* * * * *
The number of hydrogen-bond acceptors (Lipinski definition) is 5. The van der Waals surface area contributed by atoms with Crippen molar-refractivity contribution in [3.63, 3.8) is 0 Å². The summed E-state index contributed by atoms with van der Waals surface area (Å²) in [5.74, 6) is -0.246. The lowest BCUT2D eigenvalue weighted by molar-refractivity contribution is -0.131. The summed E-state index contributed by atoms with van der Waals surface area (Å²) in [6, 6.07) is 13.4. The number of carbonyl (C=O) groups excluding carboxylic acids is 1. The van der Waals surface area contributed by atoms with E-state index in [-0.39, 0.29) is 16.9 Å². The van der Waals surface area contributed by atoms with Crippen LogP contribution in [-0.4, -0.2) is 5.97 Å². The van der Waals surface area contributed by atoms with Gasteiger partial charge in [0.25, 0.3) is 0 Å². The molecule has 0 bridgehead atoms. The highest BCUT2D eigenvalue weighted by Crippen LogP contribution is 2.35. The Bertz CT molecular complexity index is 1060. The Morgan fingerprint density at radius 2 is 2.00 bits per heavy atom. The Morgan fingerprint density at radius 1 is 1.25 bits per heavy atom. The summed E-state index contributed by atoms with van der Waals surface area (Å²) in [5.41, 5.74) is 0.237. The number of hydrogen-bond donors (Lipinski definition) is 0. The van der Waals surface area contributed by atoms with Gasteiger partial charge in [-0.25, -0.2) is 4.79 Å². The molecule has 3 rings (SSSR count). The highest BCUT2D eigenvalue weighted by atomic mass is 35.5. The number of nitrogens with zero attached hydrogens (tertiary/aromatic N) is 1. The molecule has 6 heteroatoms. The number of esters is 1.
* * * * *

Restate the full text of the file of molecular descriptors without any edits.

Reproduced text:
The number of hydrogen-bond acceptors (Lipinski definition) is 5. The van der Waals surface area contributed by atoms with Crippen molar-refractivity contribution in [3.63, 3.8) is 0 Å². The summed E-state index contributed by atoms with van der Waals surface area (Å²) in [5.74, 6) is -0.246. The lowest BCUT2D eigenvalue weighted by molar-refractivity contribution is -0.131. The summed E-state index contributed by atoms with van der Waals surface area (Å²) in [6, 6.07) is 13.4. The number of carbonyl (C=O) groups excluding carboxylic acids is 1. The van der Waals surface area contributed by atoms with E-state index in [-0.39, 0.29) is 16.9 Å². The van der Waals surface area contributed by atoms with Crippen LogP contribution in [-0.4, -0.2) is 5.97 Å². The van der Waals surface area contributed by atoms with Gasteiger partial charge in [0.25, 0.3) is 0 Å². The molecule has 0 bridgehead atoms. The highest BCUT2D eigenvalue weighted by Crippen LogP contribution is 2.35. The Bertz CT molecular complexity index is 1060. The Morgan fingerprint density at radius 2 is 2.00 bits per heavy atom. The Morgan fingerprint density at radius 1 is 1.25 bits per heavy atom. The summed E-state index contributed by atoms with van der Waals surface area (Å²) in [5.41, 5.74) is 0.237. The number of hydrogen-bond donors (Lipinski definition) is 0. The van der Waals surface area contributed by atoms with Gasteiger partial charge in [-0.25, -0.2) is 4.79 Å². The molecule has 3 rings (SSSR count). The highest BCUT2D eigenvalue weighted by atomic mass is 35.5. The number of nitrogens with zero attached hydrogens (tertiary/aromatic N) is 1. The molecule has 6 heteroatoms. The number of esters is 1.